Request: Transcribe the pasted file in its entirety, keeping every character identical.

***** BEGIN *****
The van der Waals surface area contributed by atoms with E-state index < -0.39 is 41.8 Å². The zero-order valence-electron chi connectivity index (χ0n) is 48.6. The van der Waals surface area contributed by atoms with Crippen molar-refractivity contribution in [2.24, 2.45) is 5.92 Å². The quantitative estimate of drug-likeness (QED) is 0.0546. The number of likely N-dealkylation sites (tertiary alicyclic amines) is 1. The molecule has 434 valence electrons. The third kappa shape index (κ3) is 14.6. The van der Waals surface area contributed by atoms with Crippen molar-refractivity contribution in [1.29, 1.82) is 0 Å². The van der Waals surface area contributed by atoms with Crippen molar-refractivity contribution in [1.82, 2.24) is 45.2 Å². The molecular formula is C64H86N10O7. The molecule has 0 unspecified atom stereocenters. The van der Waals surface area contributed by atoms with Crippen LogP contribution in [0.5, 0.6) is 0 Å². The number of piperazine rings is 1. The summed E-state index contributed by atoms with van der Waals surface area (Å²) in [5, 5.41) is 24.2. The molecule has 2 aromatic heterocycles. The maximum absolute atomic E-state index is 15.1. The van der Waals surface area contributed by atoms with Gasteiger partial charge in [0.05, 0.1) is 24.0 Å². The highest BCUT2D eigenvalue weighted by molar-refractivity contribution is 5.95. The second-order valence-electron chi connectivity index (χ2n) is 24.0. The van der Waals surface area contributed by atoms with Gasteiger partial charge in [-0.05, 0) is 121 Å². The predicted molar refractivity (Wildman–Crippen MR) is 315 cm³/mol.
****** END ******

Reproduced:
The van der Waals surface area contributed by atoms with E-state index < -0.39 is 41.8 Å². The zero-order valence-electron chi connectivity index (χ0n) is 48.6. The van der Waals surface area contributed by atoms with Crippen molar-refractivity contribution in [2.24, 2.45) is 5.92 Å². The quantitative estimate of drug-likeness (QED) is 0.0546. The number of likely N-dealkylation sites (tertiary alicyclic amines) is 1. The molecule has 434 valence electrons. The third kappa shape index (κ3) is 14.6. The van der Waals surface area contributed by atoms with Crippen molar-refractivity contribution in [1.29, 1.82) is 0 Å². The van der Waals surface area contributed by atoms with Crippen molar-refractivity contribution in [1.82, 2.24) is 45.2 Å². The molecular formula is C64H86N10O7. The molecule has 0 unspecified atom stereocenters. The van der Waals surface area contributed by atoms with Crippen LogP contribution in [0.5, 0.6) is 0 Å². The number of piperazine rings is 1. The summed E-state index contributed by atoms with van der Waals surface area (Å²) in [5, 5.41) is 24.2. The molecule has 2 aromatic heterocycles. The maximum absolute atomic E-state index is 15.1. The van der Waals surface area contributed by atoms with Gasteiger partial charge in [0.05, 0.1) is 24.0 Å². The highest BCUT2D eigenvalue weighted by molar-refractivity contribution is 5.95. The second-order valence-electron chi connectivity index (χ2n) is 24.0. The van der Waals surface area contributed by atoms with Gasteiger partial charge in [-0.05, 0) is 121 Å². The predicted molar refractivity (Wildman–Crippen MR) is 315 cm³/mol.